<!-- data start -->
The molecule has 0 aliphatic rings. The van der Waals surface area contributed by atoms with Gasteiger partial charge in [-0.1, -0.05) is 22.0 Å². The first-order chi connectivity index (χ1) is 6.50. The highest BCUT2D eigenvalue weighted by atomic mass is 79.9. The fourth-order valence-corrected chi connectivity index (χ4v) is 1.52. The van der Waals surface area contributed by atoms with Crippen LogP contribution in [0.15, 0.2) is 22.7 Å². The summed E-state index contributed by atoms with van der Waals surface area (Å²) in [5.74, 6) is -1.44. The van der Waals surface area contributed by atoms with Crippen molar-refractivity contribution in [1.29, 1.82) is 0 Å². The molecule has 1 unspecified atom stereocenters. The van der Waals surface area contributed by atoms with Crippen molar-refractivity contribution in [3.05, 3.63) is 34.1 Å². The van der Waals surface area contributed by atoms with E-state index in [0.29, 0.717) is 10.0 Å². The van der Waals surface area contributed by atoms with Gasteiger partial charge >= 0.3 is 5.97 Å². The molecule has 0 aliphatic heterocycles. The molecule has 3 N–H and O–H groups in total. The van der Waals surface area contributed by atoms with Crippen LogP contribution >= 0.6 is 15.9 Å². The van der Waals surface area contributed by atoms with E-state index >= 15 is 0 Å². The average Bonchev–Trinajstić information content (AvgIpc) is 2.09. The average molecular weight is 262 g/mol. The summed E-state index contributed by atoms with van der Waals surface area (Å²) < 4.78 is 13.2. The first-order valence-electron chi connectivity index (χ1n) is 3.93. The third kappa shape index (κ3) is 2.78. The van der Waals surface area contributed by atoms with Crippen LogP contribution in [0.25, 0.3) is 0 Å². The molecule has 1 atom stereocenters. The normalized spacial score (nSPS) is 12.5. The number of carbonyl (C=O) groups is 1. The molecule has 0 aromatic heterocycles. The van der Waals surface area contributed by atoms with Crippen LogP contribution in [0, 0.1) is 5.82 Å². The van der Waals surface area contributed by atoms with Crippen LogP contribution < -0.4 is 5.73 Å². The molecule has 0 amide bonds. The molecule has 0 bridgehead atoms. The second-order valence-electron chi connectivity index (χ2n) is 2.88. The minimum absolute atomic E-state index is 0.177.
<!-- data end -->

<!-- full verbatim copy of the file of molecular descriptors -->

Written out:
The molecule has 0 aliphatic rings. The van der Waals surface area contributed by atoms with Gasteiger partial charge in [-0.1, -0.05) is 22.0 Å². The first-order chi connectivity index (χ1) is 6.50. The highest BCUT2D eigenvalue weighted by atomic mass is 79.9. The fourth-order valence-corrected chi connectivity index (χ4v) is 1.52. The van der Waals surface area contributed by atoms with Crippen LogP contribution in [0.15, 0.2) is 22.7 Å². The summed E-state index contributed by atoms with van der Waals surface area (Å²) in [5.74, 6) is -1.44. The van der Waals surface area contributed by atoms with Crippen molar-refractivity contribution in [1.29, 1.82) is 0 Å². The molecule has 1 unspecified atom stereocenters. The van der Waals surface area contributed by atoms with Crippen molar-refractivity contribution in [3.05, 3.63) is 34.1 Å². The van der Waals surface area contributed by atoms with E-state index in [0.29, 0.717) is 10.0 Å². The van der Waals surface area contributed by atoms with Gasteiger partial charge >= 0.3 is 5.97 Å². The molecule has 0 aliphatic heterocycles. The molecule has 3 N–H and O–H groups in total. The van der Waals surface area contributed by atoms with Crippen LogP contribution >= 0.6 is 15.9 Å². The van der Waals surface area contributed by atoms with E-state index >= 15 is 0 Å². The average Bonchev–Trinajstić information content (AvgIpc) is 2.09. The average molecular weight is 262 g/mol. The summed E-state index contributed by atoms with van der Waals surface area (Å²) < 4.78 is 13.2. The first-order valence-electron chi connectivity index (χ1n) is 3.93. The third kappa shape index (κ3) is 2.78. The van der Waals surface area contributed by atoms with Crippen LogP contribution in [0.25, 0.3) is 0 Å². The molecule has 1 atom stereocenters. The normalized spacial score (nSPS) is 12.5. The number of carbonyl (C=O) groups is 1. The molecule has 0 aromatic heterocycles. The van der Waals surface area contributed by atoms with Crippen LogP contribution in [0, 0.1) is 5.82 Å². The van der Waals surface area contributed by atoms with Crippen LogP contribution < -0.4 is 5.73 Å². The molecule has 0 amide bonds. The molecule has 0 bridgehead atoms. The second-order valence-electron chi connectivity index (χ2n) is 2.88. The minimum absolute atomic E-state index is 0.177.